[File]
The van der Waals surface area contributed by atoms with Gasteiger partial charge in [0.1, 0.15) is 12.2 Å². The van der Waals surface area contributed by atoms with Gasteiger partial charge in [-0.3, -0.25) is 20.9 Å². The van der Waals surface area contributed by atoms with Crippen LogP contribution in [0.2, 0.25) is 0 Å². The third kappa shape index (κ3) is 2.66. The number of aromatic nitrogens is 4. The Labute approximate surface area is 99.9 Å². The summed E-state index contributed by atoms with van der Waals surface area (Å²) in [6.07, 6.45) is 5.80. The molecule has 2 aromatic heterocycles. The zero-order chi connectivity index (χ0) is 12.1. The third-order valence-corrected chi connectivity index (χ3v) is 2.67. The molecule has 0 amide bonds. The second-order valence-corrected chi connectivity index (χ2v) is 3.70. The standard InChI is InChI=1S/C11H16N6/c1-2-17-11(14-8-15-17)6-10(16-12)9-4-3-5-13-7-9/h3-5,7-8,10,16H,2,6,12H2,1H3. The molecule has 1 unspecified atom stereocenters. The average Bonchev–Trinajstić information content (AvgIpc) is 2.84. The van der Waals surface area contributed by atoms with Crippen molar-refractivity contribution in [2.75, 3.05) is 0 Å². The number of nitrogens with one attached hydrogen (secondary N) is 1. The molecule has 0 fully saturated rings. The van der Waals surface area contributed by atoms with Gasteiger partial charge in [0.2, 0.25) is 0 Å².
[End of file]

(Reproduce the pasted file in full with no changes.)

The van der Waals surface area contributed by atoms with Gasteiger partial charge in [0.1, 0.15) is 12.2 Å². The van der Waals surface area contributed by atoms with Gasteiger partial charge in [-0.3, -0.25) is 20.9 Å². The van der Waals surface area contributed by atoms with Crippen LogP contribution in [0.2, 0.25) is 0 Å². The third kappa shape index (κ3) is 2.66. The number of aromatic nitrogens is 4. The Labute approximate surface area is 99.9 Å². The summed E-state index contributed by atoms with van der Waals surface area (Å²) in [6.07, 6.45) is 5.80. The molecule has 2 aromatic heterocycles. The zero-order chi connectivity index (χ0) is 12.1. The third-order valence-corrected chi connectivity index (χ3v) is 2.67. The molecule has 0 amide bonds. The second-order valence-corrected chi connectivity index (χ2v) is 3.70. The standard InChI is InChI=1S/C11H16N6/c1-2-17-11(14-8-15-17)6-10(16-12)9-4-3-5-13-7-9/h3-5,7-8,10,16H,2,6,12H2,1H3. The molecule has 1 unspecified atom stereocenters. The average Bonchev–Trinajstić information content (AvgIpc) is 2.84. The van der Waals surface area contributed by atoms with Crippen molar-refractivity contribution in [2.75, 3.05) is 0 Å². The number of nitrogens with one attached hydrogen (secondary N) is 1. The molecule has 0 fully saturated rings. The van der Waals surface area contributed by atoms with Gasteiger partial charge in [0.2, 0.25) is 0 Å².